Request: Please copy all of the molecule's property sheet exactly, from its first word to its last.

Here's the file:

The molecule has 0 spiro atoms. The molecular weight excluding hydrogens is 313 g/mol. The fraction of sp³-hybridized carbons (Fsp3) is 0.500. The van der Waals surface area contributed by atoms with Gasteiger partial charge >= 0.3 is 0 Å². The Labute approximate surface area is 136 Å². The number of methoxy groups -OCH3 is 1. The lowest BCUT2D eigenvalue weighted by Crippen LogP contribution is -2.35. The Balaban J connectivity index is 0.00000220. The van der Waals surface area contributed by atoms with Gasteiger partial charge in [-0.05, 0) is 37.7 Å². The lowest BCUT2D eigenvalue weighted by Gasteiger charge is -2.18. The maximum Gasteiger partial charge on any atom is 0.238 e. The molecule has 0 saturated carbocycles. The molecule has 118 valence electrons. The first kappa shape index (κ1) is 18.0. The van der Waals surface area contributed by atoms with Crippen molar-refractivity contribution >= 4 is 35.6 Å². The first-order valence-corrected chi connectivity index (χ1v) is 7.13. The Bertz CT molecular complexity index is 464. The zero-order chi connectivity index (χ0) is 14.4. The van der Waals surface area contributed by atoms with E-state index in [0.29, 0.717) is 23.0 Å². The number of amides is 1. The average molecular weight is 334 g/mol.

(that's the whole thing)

The molecule has 0 spiro atoms. The molecular weight excluding hydrogens is 313 g/mol. The fraction of sp³-hybridized carbons (Fsp3) is 0.500. The van der Waals surface area contributed by atoms with Gasteiger partial charge >= 0.3 is 0 Å². The Labute approximate surface area is 136 Å². The number of methoxy groups -OCH3 is 1. The lowest BCUT2D eigenvalue weighted by Crippen LogP contribution is -2.35. The Balaban J connectivity index is 0.00000220. The van der Waals surface area contributed by atoms with Gasteiger partial charge in [-0.05, 0) is 37.7 Å². The lowest BCUT2D eigenvalue weighted by Gasteiger charge is -2.18. The maximum Gasteiger partial charge on any atom is 0.238 e. The molecule has 0 saturated carbocycles. The molecule has 118 valence electrons. The first kappa shape index (κ1) is 18.0. The van der Waals surface area contributed by atoms with Crippen molar-refractivity contribution >= 4 is 35.6 Å². The first-order valence-corrected chi connectivity index (χ1v) is 7.13. The Bertz CT molecular complexity index is 464. The zero-order chi connectivity index (χ0) is 14.4. The van der Waals surface area contributed by atoms with E-state index in [0.29, 0.717) is 23.0 Å². The number of amides is 1. The average molecular weight is 334 g/mol.